The Covid College Crisis

Emma Heitzenroder, Staff Reporter

As the new school year has approached, colleges across the nation struggled with the difficult decision on whether or not to reopen. Those that choose to host students on college campuses have accepted the inevitable fact that cases of the virus will emerge. Therefore, many colleges, such as Bucknell University, Scranton University, and Columbia University, had to close only a few weeks into the school year, after a quick spread of COVID-19 on campus. Their solution to lowering the number of cases involved sending students back to their homes. Although this plan decreases the number of cases amongst the university, many see it as a reckless alternative.

Dr. Anthony Fauci, of the CDC, Center for Disease Control and Prevention, argues that colleges with coronavirus outbreaks should keep students on campus. In a September interview on NBC’s The Today Show, Dr. Fauci added that scientists may know about the safety of the vaccine by December, so do not send college students home if there is an outbreak on campus. According to Fauci, colleges should isolate students and contain coronavirus outbreaks on campus rather than send them home where the virus can spread. Evidence indicates that if students become infected, they are far less likely to suffer severe symptoms than people of old age and severe health conditions. Dr. Fauci also informs us that death rates among students are much lower than among adults. This suggests that students are at less of a risk than others and it would be smarter to allow students to stay on campus rather than return home and risk spreading the disease to people of higher risk. Students remaining on campus will not only limit the exposure of the virus to other family members yet allow students to invest in education while continuing to follow safety precautions.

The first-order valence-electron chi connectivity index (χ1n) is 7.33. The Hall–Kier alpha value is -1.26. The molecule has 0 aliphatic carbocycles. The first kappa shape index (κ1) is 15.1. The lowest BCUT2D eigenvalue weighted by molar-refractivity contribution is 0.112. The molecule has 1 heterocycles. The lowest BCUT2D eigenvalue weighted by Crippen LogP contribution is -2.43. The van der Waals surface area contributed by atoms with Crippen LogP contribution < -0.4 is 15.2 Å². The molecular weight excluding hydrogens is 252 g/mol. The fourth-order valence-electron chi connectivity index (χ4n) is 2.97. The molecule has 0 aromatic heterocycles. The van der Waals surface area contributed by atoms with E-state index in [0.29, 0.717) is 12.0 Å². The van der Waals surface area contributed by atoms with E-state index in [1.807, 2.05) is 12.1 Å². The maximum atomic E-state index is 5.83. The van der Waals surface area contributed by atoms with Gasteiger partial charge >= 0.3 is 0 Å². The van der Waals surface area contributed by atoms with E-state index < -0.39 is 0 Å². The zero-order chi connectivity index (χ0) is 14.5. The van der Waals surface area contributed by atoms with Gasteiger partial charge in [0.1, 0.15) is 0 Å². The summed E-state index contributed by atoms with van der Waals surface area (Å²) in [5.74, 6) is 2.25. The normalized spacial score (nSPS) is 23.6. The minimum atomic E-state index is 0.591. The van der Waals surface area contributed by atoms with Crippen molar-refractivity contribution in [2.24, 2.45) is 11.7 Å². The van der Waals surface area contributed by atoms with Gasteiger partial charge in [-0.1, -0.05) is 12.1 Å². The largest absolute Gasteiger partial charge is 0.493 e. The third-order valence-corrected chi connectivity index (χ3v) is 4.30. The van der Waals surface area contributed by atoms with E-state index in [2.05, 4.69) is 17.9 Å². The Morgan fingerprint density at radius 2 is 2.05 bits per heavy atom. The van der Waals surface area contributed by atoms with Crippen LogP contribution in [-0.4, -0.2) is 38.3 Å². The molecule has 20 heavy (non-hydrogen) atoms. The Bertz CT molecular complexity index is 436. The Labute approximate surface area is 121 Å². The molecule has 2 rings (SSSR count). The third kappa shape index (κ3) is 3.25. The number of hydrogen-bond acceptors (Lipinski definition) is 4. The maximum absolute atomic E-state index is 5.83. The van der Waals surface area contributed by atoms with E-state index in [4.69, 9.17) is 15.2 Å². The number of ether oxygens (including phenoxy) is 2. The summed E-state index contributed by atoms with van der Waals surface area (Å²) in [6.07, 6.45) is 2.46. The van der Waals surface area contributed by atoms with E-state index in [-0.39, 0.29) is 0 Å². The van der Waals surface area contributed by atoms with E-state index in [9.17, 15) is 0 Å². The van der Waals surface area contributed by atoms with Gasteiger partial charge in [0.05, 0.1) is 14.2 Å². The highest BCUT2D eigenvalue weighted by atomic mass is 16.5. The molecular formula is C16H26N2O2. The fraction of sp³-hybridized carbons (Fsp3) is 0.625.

In my opinion, students should remain on campus during COVID, even if cases begin to increase. Since students are at a much lower risk than adults, I think that it would make more sense to quarantine students together at their universities, rather than send them home and expose them to their family members who are considered to be at a higher risk. Furthermore, students should continue to be extra cautious and remain committed to wearing a mask and social distancing while they are on campus. I believe that it is more convenient to limit the number of times students return home to their family, who may be considered higher risk. There are, however, plenty of digital tools available to help students stay in touch with their families, so that they can stay in touch. Due to the severe possibility of spreading the coronavirus to those of higher risk, college students should remain on campus during the school year.